were 141 drivers taking part in Le Mans 1998 (3 drivers in each of 47
cars). Their total ages amounted to
an incredible 5,320 years.
The average age of the drivers at Le Mans was therefore 37.7
oldest competitor this year was (due to be) Larry Schumacher in the 60 Konrad Porsche 911 GT2.
American Schumacher, who was making his 2nd appearance at Le
62 years in February 1998.
(Unfortunately, due to co-driver Ham’s accident, he didn’t get to
can guess the next one, can’t you! Youngest driver at Le Mans was Frenchman Franck Montagny. At 20
years of age, Montagny had already been racing for 8 years, having started
in karts when he was 12 years old.
Lastly on the subject of age, the oldest
driving crew at Le Mans was that of the Elf
Haberthur Porsche 911 GT2 No. 68. The
combined ages of drivers Eric Graham (47),
Hervé Poulain (57) and Jean
Luc Maury-Laribière (55) totalled 159
years! The youngest driving crew, by comparison, was that of the Courage
Competition No. 14, whose drivers Fredrick
Ekblom (27), Patrice Gay (24) and
Takeshi Tsuchiya (25) could manage
only 76 years between them!
Between them, the 141 1998 Le Mans drivers had made a total of 582
previous starts (which includes drivers whose cars retired before they got to
drive them!), an average of just over 4
starts per man. High achievers (in
terms of the number of starts
made) were Henri Pescarolo (31), Bob
Wollek (27), François Migault
(22), Pierre Yver (20), Yojiro Terada (18) and Hans
As is the case every year, there were a large number of first-timers
making their debut in the Vingt Quatre Heures, namely Vincenzo Sospiro, David
Murry, Patrice Gay, Takeshi Tsuchiya, Franck Montagny, Xavier Pompidou, Didier
de Radigues, Wayne Gardner, Pierre Bruneau, Uwe Alzen, Laurent Aïello, Michael
Krumm, Andréa Montermini, Takuya Kurosawa, Satoshi Motoyama, Mark Webber,
Ricardo Zonta, Tim Sugden, Bill Auberlen, Rinaldo Capello, Christophe Tinseau,
Jamie Davies, David Donohue, Luca Drudi, Ni Amorim, Gonçalo Gomes, Matt Turner,
Berhard Müller, Michael Trunk, Ernst Palmberger, David Smadja, Michel Nourry,
Nick Ham, Manuel Monteiro and Michel Monteiro.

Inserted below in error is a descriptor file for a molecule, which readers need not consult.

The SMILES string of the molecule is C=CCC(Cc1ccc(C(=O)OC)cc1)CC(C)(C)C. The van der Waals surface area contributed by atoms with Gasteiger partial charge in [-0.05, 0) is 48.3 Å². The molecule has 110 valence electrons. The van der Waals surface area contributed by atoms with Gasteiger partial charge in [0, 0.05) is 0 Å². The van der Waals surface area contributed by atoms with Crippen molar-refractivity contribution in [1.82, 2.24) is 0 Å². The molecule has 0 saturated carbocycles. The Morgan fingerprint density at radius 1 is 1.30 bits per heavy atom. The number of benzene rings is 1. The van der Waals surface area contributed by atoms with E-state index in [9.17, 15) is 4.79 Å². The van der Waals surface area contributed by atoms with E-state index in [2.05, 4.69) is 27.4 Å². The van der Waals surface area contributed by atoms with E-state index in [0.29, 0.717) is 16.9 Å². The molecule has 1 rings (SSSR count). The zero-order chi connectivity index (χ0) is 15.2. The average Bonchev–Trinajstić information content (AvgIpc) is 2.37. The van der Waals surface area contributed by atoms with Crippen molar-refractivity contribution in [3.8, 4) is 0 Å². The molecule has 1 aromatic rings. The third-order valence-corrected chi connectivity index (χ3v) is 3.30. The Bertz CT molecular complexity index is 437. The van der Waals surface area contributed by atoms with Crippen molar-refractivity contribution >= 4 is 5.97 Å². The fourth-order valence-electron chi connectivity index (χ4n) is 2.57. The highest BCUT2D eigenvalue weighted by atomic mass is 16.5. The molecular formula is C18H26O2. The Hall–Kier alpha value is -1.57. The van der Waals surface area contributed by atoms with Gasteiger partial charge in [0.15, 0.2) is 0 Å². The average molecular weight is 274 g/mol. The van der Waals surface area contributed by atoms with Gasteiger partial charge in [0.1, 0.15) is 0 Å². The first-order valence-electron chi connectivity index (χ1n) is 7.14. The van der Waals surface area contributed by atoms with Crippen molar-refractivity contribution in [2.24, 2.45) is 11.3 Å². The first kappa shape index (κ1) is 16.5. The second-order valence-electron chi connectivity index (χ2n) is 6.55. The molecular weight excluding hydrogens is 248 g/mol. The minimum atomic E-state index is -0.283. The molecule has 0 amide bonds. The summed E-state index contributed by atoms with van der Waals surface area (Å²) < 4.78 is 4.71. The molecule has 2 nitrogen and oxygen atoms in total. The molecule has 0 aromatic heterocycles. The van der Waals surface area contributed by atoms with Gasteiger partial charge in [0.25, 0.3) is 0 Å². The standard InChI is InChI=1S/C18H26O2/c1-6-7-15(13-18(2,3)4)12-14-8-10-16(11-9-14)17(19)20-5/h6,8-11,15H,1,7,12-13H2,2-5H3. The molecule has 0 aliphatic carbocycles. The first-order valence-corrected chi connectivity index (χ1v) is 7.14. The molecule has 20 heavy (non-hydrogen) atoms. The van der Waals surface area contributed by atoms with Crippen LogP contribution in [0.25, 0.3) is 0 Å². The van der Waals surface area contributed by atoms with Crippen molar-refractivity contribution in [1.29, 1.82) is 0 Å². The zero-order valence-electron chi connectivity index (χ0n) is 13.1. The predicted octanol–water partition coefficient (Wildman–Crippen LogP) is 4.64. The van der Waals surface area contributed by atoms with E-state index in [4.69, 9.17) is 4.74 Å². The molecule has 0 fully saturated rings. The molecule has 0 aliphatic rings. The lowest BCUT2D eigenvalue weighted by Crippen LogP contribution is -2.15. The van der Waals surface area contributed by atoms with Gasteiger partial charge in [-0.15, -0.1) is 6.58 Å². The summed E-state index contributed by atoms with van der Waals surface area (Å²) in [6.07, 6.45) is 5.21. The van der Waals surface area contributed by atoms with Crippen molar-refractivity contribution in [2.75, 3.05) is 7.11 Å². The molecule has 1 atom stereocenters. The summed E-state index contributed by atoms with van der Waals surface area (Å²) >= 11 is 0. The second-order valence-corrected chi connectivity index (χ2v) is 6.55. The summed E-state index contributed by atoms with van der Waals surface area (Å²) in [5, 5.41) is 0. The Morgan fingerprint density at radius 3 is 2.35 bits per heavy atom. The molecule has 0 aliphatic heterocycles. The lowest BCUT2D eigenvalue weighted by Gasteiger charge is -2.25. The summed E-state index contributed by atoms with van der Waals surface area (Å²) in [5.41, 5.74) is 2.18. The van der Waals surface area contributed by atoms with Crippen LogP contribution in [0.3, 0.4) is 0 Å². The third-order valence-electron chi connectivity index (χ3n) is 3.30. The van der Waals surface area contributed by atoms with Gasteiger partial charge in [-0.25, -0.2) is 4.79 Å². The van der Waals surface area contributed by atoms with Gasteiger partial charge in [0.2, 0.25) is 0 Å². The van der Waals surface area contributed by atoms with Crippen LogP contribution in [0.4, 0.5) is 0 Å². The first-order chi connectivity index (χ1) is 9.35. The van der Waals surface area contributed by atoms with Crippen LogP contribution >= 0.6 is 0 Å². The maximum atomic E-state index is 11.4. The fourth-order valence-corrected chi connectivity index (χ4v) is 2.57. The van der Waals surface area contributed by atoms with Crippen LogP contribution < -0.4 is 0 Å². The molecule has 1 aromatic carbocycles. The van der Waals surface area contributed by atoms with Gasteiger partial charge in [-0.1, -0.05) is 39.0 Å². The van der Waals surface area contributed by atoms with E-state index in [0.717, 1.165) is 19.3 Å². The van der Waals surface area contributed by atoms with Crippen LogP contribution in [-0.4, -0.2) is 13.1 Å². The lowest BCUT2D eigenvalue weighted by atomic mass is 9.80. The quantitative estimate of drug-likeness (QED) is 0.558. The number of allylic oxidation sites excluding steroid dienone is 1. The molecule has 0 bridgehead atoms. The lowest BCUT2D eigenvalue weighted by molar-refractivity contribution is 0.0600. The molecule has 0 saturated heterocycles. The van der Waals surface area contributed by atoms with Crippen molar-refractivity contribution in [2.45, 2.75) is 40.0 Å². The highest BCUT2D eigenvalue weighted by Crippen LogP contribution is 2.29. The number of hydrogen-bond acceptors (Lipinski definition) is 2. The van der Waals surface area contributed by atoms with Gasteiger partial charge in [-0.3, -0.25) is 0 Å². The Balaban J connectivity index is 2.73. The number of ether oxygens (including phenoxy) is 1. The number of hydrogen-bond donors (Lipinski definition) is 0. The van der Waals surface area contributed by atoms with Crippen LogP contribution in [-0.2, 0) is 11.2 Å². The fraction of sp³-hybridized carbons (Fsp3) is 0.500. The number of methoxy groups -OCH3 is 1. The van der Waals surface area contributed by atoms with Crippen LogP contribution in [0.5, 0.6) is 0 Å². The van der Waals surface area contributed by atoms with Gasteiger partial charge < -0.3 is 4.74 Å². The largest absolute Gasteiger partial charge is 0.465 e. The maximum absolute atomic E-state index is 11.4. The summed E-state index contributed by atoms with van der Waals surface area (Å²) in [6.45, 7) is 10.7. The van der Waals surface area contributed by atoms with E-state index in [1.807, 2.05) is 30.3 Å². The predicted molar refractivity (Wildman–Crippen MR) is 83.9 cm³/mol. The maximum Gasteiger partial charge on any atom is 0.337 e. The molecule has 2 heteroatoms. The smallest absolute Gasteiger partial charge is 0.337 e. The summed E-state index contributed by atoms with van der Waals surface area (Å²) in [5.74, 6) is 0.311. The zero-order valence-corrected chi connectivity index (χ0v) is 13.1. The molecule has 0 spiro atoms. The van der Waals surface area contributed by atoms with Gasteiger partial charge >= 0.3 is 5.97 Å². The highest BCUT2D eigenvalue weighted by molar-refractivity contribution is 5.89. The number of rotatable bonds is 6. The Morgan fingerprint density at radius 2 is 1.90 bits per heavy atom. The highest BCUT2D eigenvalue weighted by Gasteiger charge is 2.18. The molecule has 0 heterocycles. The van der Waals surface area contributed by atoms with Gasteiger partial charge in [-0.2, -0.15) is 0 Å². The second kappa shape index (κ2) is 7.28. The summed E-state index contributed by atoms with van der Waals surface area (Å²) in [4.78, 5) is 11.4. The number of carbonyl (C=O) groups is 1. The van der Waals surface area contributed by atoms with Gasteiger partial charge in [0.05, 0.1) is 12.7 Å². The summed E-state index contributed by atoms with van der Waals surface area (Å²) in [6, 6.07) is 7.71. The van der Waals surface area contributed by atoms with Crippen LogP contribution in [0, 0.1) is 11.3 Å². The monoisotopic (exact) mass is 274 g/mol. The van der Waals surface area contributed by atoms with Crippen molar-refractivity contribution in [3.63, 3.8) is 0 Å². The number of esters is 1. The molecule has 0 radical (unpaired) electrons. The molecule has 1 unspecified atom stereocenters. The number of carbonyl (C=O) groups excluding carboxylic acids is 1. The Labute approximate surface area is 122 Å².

An incredible 35 drivers
if you prefer, nearly 25% of the
drivers taking part), who
had never driven in the 24 Hours before! No
wonder traffic is so difficult for the experienced boys!
Several drivers did not get out onto the track in anger during this
year’s race, due to the early retirement of their cars.
The unfortunate 8 were Klaus
Ludwig, Mark Webber, Ricardo Zonta, Johnny
Cecotto, Hans Stuck, Larry
Schumacher, Peter Kitchak and Angelo Zadra.
In 1998, Le Mans boasted 29
drivers who had taken part in a Formula 1 Grand Prix (not including those who
failed to qualify), namely (Grand Prix starts in brackets), Pierluigi Martini
(119), Johnny Cecotto (18), Mauro Baldi (36), Jean-Christophe Boullion (11),
Michele Alboreto (194), Stephan Johansson (79), Yannick Dalmas (22), Pascal
Fabre (11), François Migault (13), Eric van de Poele (5), Olivier Grouillard
(41), Henri Pescarolo (?), Ukyo Katayama (95), Martin Brundle (158), Thierry
Boutsen (163), Geoff Lees (2), Erik Comas (60), Jan Lammers (23), Andréa
Montermini (21), Aguri Suzuki (64), Bernd Schneider (9), Jean Marc Gounon (7),
Emanuele Pirro (36), Eric Bernard (45), David Brabham (24), Karl Wendlinger
(41), Olivier Beretta (9), Pedro Lamy (32) and Jean Pierre Jarier (136).
With the absence this year of Jesus
Pareja and Jurgen Laessig, there were only 6
drivers who had taken part in each of the 13
Le Mans I had attended! They were
John Nielsen, Henri Pescarolo, Pierre-Henri Raphanel, Jojiro Terada, Bob Wollek
and Pierre Yver.
To finish with, here is a thoroughly oddball selection of weird and
wonderful lesser-known facts about this year’s drivers:-
(Porsche 8) is an instructor at the Skip Barber Racing School in the States.
(Ferrari 10) was the winner of the very first F3000 race at Silverstone in 1986 (and
I was there!).
(Ferrari 12) was the first world motor racing champion from Spain when he won
the C2 category of the World Sportscar Championship in 1987.
In 1993, Henri
(Courage 15) won the French Helicopter Championships and is the President of the
French Helicopter Federation.
16) is the heir to the Agusta motorcycle concern and is also a promoter of
construction and tourism in South Africa and Botswana!
(Kremer 16) holds the C2 lap record at Le Mans
(Debora 22) has competed 8 times in the 24 Hours Motorcyle Race at Le Mans, and
came second in the 24 Hour Kart Race in 1993.
(Debora 22) owns 2 hotels and 2 restaurants at Clearwater Beach in Florida!
(Porsche 25) won World Skiing Championships on 3 occasions in 1965, 66 and 68!
(Toyota 29) is the son of Helmut Kelleners, three time winner of the European
Touring Car Championship in 1980,81 and 82.
(Mercedes 36) has his own web site at
(and it's still going - Aysedasi - 2001!)
(McLaren 40) is the Pink Floyd’s musical director!
(Panoz 45) is so keen on the 24 Hours that he now lives in Le Mans.
(Viper 53) is the son of the late Mark Donohue, the American TransAm and CanAm
driver who won the Daytona 24 Hours in 1972.
(Porsche 61) was a fully paid-up test driver for the Porsche factory between
1985 and 1994.
(Porsche 61) claim to fame is the sausages he produces in Rosenheim, where he
(Porsche 64) used to race under the pseudonym “Michel Ramirez”.
65) is the manager of a bodyguard company which has protected celebrities such
as Frank Sinatra, the Rolling Stones, Phil Collins, Tina Turner, Pavarotti and
(Porsche 68) was responsible for the original colour-schemes of the works BMW
cars at Le Mans between 1975 and 1979.
69) is the heir to the Nina Ricci perfume fortune - no wonder he can afford to
(Porsche 72) is a really cool customer! He
is Europe’s foremost constructor of refridgerated lorries - look at the badge
next time you see one!
now you know!
This information was correct to the best of my knowledge and belief when
I sourced it in 1998